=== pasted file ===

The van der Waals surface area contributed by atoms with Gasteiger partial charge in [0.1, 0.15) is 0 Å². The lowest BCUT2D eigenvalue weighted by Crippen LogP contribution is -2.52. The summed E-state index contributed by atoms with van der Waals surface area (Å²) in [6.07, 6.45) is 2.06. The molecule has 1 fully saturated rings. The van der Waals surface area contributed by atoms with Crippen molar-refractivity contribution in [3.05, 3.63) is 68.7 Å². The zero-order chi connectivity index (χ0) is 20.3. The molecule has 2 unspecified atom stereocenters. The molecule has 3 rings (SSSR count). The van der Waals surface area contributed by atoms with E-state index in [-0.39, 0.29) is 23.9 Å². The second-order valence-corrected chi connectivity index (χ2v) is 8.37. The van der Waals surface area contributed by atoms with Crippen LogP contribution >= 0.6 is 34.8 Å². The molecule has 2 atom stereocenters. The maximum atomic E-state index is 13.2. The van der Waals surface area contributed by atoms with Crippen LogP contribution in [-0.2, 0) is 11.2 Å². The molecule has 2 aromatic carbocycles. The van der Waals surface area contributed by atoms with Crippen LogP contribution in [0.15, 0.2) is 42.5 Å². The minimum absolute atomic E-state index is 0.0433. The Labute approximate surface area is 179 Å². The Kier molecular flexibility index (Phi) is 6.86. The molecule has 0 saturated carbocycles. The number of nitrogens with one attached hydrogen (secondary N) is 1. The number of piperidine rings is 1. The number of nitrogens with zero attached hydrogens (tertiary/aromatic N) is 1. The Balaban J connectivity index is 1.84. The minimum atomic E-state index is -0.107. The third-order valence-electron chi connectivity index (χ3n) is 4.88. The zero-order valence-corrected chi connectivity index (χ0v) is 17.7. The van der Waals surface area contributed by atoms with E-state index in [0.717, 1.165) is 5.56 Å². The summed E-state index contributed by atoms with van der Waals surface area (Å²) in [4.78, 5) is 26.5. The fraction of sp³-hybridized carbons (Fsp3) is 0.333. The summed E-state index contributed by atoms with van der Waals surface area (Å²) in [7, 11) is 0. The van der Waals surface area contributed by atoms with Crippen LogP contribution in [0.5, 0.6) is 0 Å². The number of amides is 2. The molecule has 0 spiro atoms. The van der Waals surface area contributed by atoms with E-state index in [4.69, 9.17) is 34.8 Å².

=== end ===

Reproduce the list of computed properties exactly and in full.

The van der Waals surface area contributed by atoms with Gasteiger partial charge in [0.1, 0.15) is 0 Å². The lowest BCUT2D eigenvalue weighted by Crippen LogP contribution is -2.52. The summed E-state index contributed by atoms with van der Waals surface area (Å²) in [6.07, 6.45) is 2.06. The molecule has 1 fully saturated rings. The van der Waals surface area contributed by atoms with Crippen molar-refractivity contribution in [3.05, 3.63) is 68.7 Å². The zero-order chi connectivity index (χ0) is 20.3. The molecule has 2 unspecified atom stereocenters. The molecule has 3 rings (SSSR count). The van der Waals surface area contributed by atoms with E-state index in [-0.39, 0.29) is 23.9 Å². The second-order valence-corrected chi connectivity index (χ2v) is 8.37. The van der Waals surface area contributed by atoms with Crippen LogP contribution >= 0.6 is 34.8 Å². The molecule has 2 atom stereocenters. The maximum atomic E-state index is 13.2. The van der Waals surface area contributed by atoms with Crippen LogP contribution in [-0.2, 0) is 11.2 Å². The molecule has 2 aromatic carbocycles. The van der Waals surface area contributed by atoms with Crippen LogP contribution in [0.15, 0.2) is 42.5 Å². The minimum absolute atomic E-state index is 0.0433. The Labute approximate surface area is 179 Å². The Kier molecular flexibility index (Phi) is 6.86. The molecule has 0 saturated carbocycles. The number of nitrogens with one attached hydrogen (secondary N) is 1. The number of piperidine rings is 1. The number of nitrogens with zero attached hydrogens (tertiary/aromatic N) is 1. The Balaban J connectivity index is 1.84. The minimum atomic E-state index is -0.107. The third-order valence-electron chi connectivity index (χ3n) is 4.88. The zero-order valence-corrected chi connectivity index (χ0v) is 17.7. The van der Waals surface area contributed by atoms with E-state index in [0.717, 1.165) is 5.56 Å². The summed E-state index contributed by atoms with van der Waals surface area (Å²) in [4.78, 5) is 26.5. The fraction of sp³-hybridized carbons (Fsp3) is 0.333. The summed E-state index contributed by atoms with van der Waals surface area (Å²) in [7, 11) is 0. The van der Waals surface area contributed by atoms with Crippen LogP contribution in [0.5, 0.6) is 0 Å². The number of amides is 2. The molecule has 0 spiro atoms. The van der Waals surface area contributed by atoms with E-state index in [4.69, 9.17) is 34.8 Å².